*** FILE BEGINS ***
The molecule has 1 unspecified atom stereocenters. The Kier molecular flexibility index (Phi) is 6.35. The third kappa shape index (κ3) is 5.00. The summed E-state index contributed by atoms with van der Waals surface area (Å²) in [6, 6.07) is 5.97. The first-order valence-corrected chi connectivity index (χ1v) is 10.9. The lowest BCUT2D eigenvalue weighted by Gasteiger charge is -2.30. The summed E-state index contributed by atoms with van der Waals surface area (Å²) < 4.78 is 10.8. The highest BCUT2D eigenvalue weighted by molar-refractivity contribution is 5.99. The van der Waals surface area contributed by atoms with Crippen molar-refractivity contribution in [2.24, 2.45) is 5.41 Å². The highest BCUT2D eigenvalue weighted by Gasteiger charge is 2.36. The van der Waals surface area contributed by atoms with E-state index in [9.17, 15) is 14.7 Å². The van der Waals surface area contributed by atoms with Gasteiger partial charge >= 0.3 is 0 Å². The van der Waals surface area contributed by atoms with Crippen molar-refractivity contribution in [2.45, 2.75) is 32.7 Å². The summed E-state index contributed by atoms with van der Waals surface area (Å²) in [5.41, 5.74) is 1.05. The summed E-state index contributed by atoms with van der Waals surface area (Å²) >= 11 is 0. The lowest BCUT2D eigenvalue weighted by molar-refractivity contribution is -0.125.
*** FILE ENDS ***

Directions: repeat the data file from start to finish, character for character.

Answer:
The molecule has 1 unspecified atom stereocenters. The Kier molecular flexibility index (Phi) is 6.35. The third kappa shape index (κ3) is 5.00. The summed E-state index contributed by atoms with van der Waals surface area (Å²) in [6, 6.07) is 5.97. The first-order valence-corrected chi connectivity index (χ1v) is 10.9. The lowest BCUT2D eigenvalue weighted by Gasteiger charge is -2.30. The summed E-state index contributed by atoms with van der Waals surface area (Å²) < 4.78 is 10.8. The highest BCUT2D eigenvalue weighted by molar-refractivity contribution is 5.99. The van der Waals surface area contributed by atoms with Crippen molar-refractivity contribution in [2.24, 2.45) is 5.41 Å². The highest BCUT2D eigenvalue weighted by Gasteiger charge is 2.36. The van der Waals surface area contributed by atoms with E-state index in [9.17, 15) is 14.7 Å². The van der Waals surface area contributed by atoms with Gasteiger partial charge >= 0.3 is 0 Å². The van der Waals surface area contributed by atoms with Crippen molar-refractivity contribution in [2.45, 2.75) is 32.7 Å². The summed E-state index contributed by atoms with van der Waals surface area (Å²) in [5.41, 5.74) is 1.05. The summed E-state index contributed by atoms with van der Waals surface area (Å²) >= 11 is 0. The lowest BCUT2D eigenvalue weighted by molar-refractivity contribution is -0.125.